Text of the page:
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June 14, 2013 7:54 pm

The door marked exit in business and in life

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Rupert Murdoch©Getty

Hours after Rupert Murdoch filed to divorce Wendi Deng Murdoch, his wife since 1999, he announced the end of an even longer-standing relationship.

David Devoe, News Corp’s chief financial officer for 23 years, will retire after it splits into separate entertainment and publishing businesses on June 28, Mr Murdoch said, describing Mr Devoe as a “pivotal” member of his top team. Mr Devoe was a critical figure in structuring Mr Murdoch’s deals and has been credited with helping persuade him to divide his empire.

The timing of the 66-year-old’s retirement was coincidental, people close to News Corp said, but the two pieces of news illustrate how Mr Murdoch’s intertwined personal and business agendas drive events at the company.

At a group where Mr Murdoch’s family control 39.4 per cent of the votes and that family includes six children born between 1958 and 2003, speculation about succession is perennial. So, too, is speculation about who has Mr Murdoch’s ear.

After three marriages, changes in his children’s positions in the corporate pecking order and rotations in his collection of assets, Mr Murdoch has a reputation for falling in love with people and businesses and then going cold on them.

As Mr Devoe’s tenure illustrates, members of News Corp’s top team tend to be loyal. However, the company’s split and the UK newspaper scandals that preceded it have radically changed Mr Murdoch’s line-up of personal and professional advisers.

Two central figures had already left before phone hacking allegations at the News of the World erupted into a crisis in 2011. Peter Chernin stepped down as chief operating officer in 2009 after 13 years and Gary Ginsberg, who ran marketing and corporate affairs, left in 2010 after more than a decade.

As the phone hacking scandal bubbled in early 2011, Lon Jacobs stepped down unexpectedly as general counsel. When the crisis came to a head that July, it swept aside Rebekah Brooks, the chief executive of the News International UK newspaper arm who is described by some former colleagues as a fifth Murdoch daughter. The same day, Mr Murdoch lost Les Hinton, whom he had moved from London to run Dow Jones after the 2007 acquisition.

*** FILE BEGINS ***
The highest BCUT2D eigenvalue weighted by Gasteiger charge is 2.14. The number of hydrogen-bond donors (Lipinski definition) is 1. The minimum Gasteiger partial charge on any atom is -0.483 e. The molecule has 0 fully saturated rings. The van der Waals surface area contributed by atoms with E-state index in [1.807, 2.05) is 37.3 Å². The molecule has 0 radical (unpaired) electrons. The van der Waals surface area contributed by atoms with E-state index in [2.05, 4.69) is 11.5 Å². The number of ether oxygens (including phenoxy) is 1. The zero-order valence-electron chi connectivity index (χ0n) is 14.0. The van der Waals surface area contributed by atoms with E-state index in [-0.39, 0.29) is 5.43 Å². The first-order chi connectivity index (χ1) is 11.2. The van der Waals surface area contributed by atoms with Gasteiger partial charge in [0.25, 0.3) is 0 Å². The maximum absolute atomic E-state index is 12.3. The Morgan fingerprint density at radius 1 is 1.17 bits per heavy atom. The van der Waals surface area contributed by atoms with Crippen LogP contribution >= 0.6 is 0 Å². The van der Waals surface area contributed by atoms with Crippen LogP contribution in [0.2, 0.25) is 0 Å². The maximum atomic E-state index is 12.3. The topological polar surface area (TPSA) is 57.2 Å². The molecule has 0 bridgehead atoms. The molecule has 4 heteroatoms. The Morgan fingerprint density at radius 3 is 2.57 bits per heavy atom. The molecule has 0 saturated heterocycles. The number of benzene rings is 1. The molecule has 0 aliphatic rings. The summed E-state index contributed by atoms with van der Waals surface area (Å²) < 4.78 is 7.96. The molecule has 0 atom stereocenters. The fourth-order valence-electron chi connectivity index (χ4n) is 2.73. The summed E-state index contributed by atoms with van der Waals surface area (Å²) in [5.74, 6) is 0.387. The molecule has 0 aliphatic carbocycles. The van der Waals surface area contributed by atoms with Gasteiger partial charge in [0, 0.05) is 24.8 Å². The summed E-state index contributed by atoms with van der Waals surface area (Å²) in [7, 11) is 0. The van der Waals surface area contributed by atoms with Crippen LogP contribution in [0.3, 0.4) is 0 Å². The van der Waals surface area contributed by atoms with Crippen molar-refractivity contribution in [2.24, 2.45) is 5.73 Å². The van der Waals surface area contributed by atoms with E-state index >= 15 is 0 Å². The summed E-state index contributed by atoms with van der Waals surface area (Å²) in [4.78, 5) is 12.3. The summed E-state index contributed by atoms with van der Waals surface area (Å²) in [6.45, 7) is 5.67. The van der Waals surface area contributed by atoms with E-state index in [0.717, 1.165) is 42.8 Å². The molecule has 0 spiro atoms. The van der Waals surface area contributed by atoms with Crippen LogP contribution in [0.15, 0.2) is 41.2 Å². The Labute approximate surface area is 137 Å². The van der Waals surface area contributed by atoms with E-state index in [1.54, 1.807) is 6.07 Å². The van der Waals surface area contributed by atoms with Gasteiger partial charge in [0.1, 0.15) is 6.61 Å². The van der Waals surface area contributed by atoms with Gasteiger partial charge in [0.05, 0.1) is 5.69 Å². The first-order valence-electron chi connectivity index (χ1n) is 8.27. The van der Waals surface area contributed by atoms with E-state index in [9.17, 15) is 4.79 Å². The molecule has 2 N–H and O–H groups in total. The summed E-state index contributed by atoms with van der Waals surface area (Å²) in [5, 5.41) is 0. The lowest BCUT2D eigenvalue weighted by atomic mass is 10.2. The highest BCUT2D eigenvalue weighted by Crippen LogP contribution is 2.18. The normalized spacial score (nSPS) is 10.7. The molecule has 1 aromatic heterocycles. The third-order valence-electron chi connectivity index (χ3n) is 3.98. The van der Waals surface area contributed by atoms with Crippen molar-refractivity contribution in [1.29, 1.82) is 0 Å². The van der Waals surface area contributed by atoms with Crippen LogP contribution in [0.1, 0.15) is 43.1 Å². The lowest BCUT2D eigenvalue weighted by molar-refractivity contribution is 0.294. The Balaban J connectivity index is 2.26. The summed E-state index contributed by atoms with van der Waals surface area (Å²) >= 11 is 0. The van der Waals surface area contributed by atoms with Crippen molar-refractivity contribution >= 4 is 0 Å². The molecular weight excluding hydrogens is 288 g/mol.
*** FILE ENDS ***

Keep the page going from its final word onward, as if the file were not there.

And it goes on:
Mr Hinton had worked for Mr Murdoch for 52 years, since he fetched him sandwiches as a 15-year-old copy boy at his first newspaper in Adelaide.

Months later, John Hartigan retired after 11 years running News Corp’s Australian media business, robbing him of another experienced newspaper executive.

News Corp’s board, a target of corporate governance campaigners, has also changed dramatically. Andrew Knight and Arthur Siskind, who became directors in 1991, are among those who have left.

As trusted advisers have left, however, new counsellors including Robert Thomson, Joel Klein and Gerson Zweifach now wield influence.

At an investor presentation in Australia this month, Mr Murdoch hailed Mr Thomson, chief executive of the new News Corp, as “a Melbourne boy like me”.

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He added: “On a personal level, there are few whose wisdom I have found to be as valuable and on point as Robert’s.”

Mr Thomson, who left the Financial Times in 2002 to edit The Times, has risen rapidly, becoming editor-in-chief of Dow Jones before his elevation to run the new public company that contains News Corp’s publishing and Australian media businesses.

Mr Klein, a former New York City schools chancellor, has convinced Mr Murdoch of the potential to use technology to reform education. News Corp spent $360m on a digital education company called Wireless Generation, and has pledged to invest hundreds of millions of dollars in Mr Klein’s education division, Amplify.

“[Education] is not going to be disrupted for a digital revolution unless you’re willing to put in the resources,” Mr Klein told Australian investors.

Mr Zweifach, general counsel since 2012, is steering its response to investigations into the UK newspaper scandal.

He will be general counsel of both companies after they separate, and this week was on stage with Mr Murdoch and Mr Devoe as shareholders voted on the split, dismissing a report that the company was negotiating a settlement with the US Department of Justice.

Some of Mr Murdoch’s most senior executives have not moved, notably Chase Carey, the well-regarded chief operating officer of the old News Corp and the new 21st century Fox.

Mr Murdoch’s second daughter, Liz, turned down a board seat in 2011, but Mr Murdoch reminded Australian investors of the other constant in his personal and corporate life. News Corp, he said, “retains the Aussie spirit of a family company”.

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